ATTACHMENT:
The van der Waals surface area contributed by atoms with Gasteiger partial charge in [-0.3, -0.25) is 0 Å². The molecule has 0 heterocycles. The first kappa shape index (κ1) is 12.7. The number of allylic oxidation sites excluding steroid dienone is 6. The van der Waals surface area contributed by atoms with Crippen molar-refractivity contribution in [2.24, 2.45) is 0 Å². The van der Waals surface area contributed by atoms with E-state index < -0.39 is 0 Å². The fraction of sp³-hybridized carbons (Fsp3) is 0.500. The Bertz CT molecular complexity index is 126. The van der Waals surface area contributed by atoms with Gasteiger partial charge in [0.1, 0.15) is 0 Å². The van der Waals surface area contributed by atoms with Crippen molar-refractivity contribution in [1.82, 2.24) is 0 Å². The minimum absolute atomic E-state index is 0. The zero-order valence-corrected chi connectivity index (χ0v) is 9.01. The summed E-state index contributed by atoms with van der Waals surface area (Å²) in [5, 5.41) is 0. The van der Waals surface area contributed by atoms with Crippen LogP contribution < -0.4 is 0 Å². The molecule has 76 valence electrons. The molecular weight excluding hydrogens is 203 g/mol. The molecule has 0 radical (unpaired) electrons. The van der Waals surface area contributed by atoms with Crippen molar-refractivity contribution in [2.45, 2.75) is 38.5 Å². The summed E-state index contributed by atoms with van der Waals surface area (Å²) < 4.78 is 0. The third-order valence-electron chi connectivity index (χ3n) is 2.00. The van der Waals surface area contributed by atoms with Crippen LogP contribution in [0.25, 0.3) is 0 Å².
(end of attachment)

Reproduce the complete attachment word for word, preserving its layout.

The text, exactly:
The van der Waals surface area contributed by atoms with Gasteiger partial charge in [-0.3, -0.25) is 0 Å². The molecule has 0 heterocycles. The first kappa shape index (κ1) is 12.7. The number of allylic oxidation sites excluding steroid dienone is 6. The van der Waals surface area contributed by atoms with Crippen molar-refractivity contribution in [2.24, 2.45) is 0 Å². The van der Waals surface area contributed by atoms with E-state index < -0.39 is 0 Å². The fraction of sp³-hybridized carbons (Fsp3) is 0.500. The Bertz CT molecular complexity index is 126. The van der Waals surface area contributed by atoms with Gasteiger partial charge in [0.1, 0.15) is 0 Å². The van der Waals surface area contributed by atoms with Crippen molar-refractivity contribution in [1.82, 2.24) is 0 Å². The minimum absolute atomic E-state index is 0. The zero-order valence-corrected chi connectivity index (χ0v) is 9.01. The summed E-state index contributed by atoms with van der Waals surface area (Å²) in [5, 5.41) is 0. The van der Waals surface area contributed by atoms with Crippen LogP contribution < -0.4 is 0 Å². The molecule has 76 valence electrons. The molecular weight excluding hydrogens is 203 g/mol. The molecule has 0 radical (unpaired) electrons. The van der Waals surface area contributed by atoms with Crippen molar-refractivity contribution in [2.45, 2.75) is 38.5 Å². The summed E-state index contributed by atoms with van der Waals surface area (Å²) < 4.78 is 0. The third-order valence-electron chi connectivity index (χ3n) is 2.00. The van der Waals surface area contributed by atoms with Crippen LogP contribution in [0.25, 0.3) is 0 Å².